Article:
Joseph Roth on the “Politics of Literary Emigration”
The Austrian writer Joseph Roth (1894-1939) did not wait long and left Berlin shortly after Hitler’s seizure of power. By February 1933, he was…
Premier avril. Je suis devant la gare de l’Est, sous la grande horloge. Quelque chose serre ma gorge d’où le sanglot cherche à fuir. Poisson d’Avril ? C’est ça Paris ? Sous une pluie fine, la grande Place parait sale, les murs des maisons sont noirâtres, sordides. Et la femme de pierre, là-haut, dans son fauteuil de pierre, regarde avec ses yeux de pierre ce paysage. Comment une femme de pierre peut être sensible å mon désenchantement ? Ou peut-être elle est déjà habituée à ce spectacle ? J’attendais de Paris du soleil, de la lumière, des couleurs somptueuses. On m’a trompé ! Qui ? Je suis venu au rendez-vous avec la femme désirée et elle n’est pas à l’endroit convenu. A travers la tristesse qui s’agrippe dans mes yeux, je regarde les longs tramways verts qui roulent en cahotant, faisant un bruit de ferraille sur le boulevard qui court en face de la gare. Je retiens avec angoisse mes illusions pour qu’elles ne s’évanouissent pas… demain sera autrement, demain il y aura du soleil et ils vont apparaitre les palais fabuleux et les fées. Maintenant, je suis fatigué du long voyage.
Dans le train qui roulait vers Vienne, j’avais fait la connaissance d’un homme qui s’était appelé Loffler… comme moi. Il transportait en contrebande je ne sais quoi. Cela ne m’intéressait pas. Mais ce qui m’intéressait, que la police du train ne vienne pas dans notre compartiment car je me transportais moi-même en contrebande avec un faux passeport. Je fuyais la police fasciste de Horthy. Loffler – l’autre – me disait que son jeune frère était à Paris. C’est à lui que je me suis adressé en quittant la gare de l’Est.
April 1st. I’m in front of the Gare de l’Est train station, under the big clock. Something is squeezing my throat from which the sob is trying to escape. April Fools’ Day? Is that Paris? Under a light rain, the large square looks dirty, the walls of the houses are blackish, sordid. And the stone woman, up there, in her stone armchair, looks at this landscape with her stone eyes. How can a woman of stone be sensitive to my disenchantment? Or perhaps she is already used to this spectacle? I was expecting sun, light, splendid colors from Paris. I was betrayed! Who has been betrayed? I came to the rendezvous with the desired woman and she is not at the agreed place. Through the sadness that clings to my eyes, I look at the long green streetcars that roll jolt, making a scrap noise on the boulevard in front of the station. I anxiously hold back my illusions so that they don’t vanish… tomorrow will be different, tomorrow there will be sunshine and fabulous palaces and fairies will appear. Now I am tired of the long journey.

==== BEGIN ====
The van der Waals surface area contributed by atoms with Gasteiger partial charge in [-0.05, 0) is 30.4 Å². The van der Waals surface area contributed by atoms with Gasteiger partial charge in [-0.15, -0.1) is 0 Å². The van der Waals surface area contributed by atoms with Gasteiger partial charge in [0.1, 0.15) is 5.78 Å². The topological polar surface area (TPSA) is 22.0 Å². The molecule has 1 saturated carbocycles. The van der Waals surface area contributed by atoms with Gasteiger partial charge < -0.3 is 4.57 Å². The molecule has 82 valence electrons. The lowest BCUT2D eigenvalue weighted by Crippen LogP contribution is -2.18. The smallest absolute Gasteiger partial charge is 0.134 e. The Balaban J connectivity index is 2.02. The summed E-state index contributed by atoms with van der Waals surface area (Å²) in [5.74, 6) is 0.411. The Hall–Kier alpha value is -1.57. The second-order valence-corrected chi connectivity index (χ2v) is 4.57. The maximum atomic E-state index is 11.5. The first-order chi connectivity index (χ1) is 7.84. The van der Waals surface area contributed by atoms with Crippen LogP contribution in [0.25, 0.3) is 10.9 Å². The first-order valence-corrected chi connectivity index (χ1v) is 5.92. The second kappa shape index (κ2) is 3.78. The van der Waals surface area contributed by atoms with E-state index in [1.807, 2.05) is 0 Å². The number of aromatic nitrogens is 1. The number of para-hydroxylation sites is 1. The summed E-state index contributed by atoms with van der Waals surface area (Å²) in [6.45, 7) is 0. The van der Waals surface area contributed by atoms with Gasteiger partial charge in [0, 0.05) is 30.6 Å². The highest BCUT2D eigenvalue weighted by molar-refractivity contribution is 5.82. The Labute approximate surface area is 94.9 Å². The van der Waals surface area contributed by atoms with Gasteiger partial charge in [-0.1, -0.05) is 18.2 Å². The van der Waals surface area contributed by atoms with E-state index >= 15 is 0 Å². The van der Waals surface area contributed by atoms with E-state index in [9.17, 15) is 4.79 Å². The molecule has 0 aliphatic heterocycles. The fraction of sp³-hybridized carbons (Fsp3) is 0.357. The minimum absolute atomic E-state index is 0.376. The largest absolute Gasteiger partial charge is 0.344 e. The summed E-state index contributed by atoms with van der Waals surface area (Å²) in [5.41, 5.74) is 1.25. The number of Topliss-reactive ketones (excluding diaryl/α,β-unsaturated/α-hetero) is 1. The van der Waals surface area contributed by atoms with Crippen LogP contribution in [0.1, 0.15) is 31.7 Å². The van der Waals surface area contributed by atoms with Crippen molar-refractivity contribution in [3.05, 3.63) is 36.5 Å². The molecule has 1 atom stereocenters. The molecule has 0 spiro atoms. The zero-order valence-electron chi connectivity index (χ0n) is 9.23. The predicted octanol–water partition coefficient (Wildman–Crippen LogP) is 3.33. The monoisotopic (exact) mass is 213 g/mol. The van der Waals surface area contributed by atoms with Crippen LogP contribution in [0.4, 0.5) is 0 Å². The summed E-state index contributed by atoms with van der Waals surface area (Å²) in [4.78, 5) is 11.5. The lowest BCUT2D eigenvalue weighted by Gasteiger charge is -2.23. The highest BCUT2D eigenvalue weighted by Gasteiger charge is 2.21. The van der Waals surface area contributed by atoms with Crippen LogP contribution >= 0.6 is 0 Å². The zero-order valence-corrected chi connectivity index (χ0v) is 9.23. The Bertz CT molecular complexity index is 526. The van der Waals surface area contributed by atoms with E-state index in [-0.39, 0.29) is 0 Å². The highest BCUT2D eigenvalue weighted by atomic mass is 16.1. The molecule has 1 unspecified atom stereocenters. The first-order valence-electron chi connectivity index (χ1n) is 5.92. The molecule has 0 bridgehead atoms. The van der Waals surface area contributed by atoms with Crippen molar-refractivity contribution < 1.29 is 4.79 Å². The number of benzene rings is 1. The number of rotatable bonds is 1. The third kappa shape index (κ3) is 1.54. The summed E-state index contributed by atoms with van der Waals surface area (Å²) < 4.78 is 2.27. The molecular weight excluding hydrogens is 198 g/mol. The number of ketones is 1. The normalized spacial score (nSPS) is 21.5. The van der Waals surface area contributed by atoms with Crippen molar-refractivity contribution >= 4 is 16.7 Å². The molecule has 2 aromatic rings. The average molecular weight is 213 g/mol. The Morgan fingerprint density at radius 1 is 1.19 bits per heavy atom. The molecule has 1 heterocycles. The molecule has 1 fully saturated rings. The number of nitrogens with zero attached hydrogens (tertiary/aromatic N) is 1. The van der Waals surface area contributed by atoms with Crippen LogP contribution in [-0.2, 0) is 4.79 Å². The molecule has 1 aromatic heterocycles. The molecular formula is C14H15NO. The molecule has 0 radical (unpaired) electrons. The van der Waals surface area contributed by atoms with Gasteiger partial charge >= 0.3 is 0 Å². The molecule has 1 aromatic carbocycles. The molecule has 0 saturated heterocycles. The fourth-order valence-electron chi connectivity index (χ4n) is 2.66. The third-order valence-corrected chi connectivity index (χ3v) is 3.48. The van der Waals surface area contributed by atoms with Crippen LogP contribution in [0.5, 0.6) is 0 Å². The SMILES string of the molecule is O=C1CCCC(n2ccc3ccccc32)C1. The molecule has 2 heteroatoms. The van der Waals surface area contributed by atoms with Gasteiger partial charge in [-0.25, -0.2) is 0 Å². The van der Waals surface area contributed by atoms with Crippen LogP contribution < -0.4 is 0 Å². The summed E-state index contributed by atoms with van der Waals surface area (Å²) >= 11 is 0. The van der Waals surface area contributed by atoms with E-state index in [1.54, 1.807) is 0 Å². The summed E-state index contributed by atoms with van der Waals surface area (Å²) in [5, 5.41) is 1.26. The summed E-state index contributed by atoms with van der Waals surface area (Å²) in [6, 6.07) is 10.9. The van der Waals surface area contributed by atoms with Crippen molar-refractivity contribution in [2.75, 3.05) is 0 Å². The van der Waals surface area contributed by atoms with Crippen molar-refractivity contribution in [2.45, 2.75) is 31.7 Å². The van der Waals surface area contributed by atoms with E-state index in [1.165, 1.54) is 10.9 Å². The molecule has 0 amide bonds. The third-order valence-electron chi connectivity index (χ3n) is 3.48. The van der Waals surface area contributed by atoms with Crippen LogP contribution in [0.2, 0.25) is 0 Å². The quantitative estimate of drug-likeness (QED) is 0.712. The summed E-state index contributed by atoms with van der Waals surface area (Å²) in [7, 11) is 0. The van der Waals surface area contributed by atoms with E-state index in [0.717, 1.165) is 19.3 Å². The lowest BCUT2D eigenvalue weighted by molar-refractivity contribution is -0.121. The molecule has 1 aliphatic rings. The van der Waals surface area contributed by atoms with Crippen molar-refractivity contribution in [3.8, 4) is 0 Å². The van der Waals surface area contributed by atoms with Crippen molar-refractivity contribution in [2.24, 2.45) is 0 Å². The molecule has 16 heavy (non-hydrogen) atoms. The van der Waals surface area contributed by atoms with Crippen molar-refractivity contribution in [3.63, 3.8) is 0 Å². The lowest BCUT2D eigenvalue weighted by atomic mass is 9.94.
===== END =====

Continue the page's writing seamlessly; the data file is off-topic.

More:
[Undated] On the train to Vienna, I had met a man named Löffler… like me. He was smuggling I don’t know what. I wasn’t interested. But what interested me was that the train police didn’t come to our compartment because I was smuggling myself with a false passport. I was running away from Horthy’s fascist police. Löffler – the other one – told me that his younger brother was in Paris. It was to him that I turned when I left the Gare de l’Est train station.
The writer and journalist Paul-Adolphe Löffler (1901-1979) fled the fascist regime in Hungary to Paris in 1924. Löffler had joined the communist youth in 1918. After the overthrow of Béla Kun’s government, he lived for a short time in the uncertainty of a denunciation to Miklós Horthy’s police in Budapest. Löffler had had to leave his wife Ilonka and his son Michel behind in Budapest during his hasty escape – a neighbor had denounced him because of his affiliation with the communist circles; they moved to live with him in the French capital shortly afterwards. With low-paid, often odd jobs in a wide variety of industries, they made their way in Paris, which was marked by the uncertainties of the interwar period and the political-economic effects of the economic crisis.
In his diary Journal de Paris d’un exilé (Parisian Diary of a Expatriate), Paul-Adolphe Löffler describes the daily hardships and worries, the recurring hopeless phases of unemployment, growing xenophobia and antisemitism, and the political and social exclusion of the many thousands of foreign workers in France. His membership in various organizations and writer’s circles is just as present. In 1934 he became a member of the French Communist Party and held various offices for the Hungarian diaspora movement “Mouvement du 1er septembre” (later “Mouvement pour la Paix et la Liberté”). Between 1930 and 1935, his life was marked by long phases of unemployment and the associated misery and depression. In 1935 he found a long-term job as a draftsman in Paris, which he continued to do until his retirement.
In 1973 Löffler published his diary, which is presumably based on Hungarian and French fragments from the period between 1924 and 1939 as well as memories added later, and was edited before publication. The diary ends in 1939, the year in which Löffler joined the Resistance against the German occupation of France, where he distributed the underground press and organized secret meetings in the Seine-et-Marne region. Paris as the “City of Light” and of the Enlightenment appears in Löffler’s diary as a dazzling place of longing, but it regularly disappoints him. As a refugee with a forged passport, he arrives by train at the Paris East Station, where the city immediately disenthralled him: it seems less beautiful and sunny than expected, but he hopes that the next day will be better.
Löffler, Paul-Adolphe, 1974: Journal de Paris d’un exilé (1924-1939), p. 1.
Photo published with kind permission by Peter Stein © Fred Stein Archiv
Translation by Minor Kontor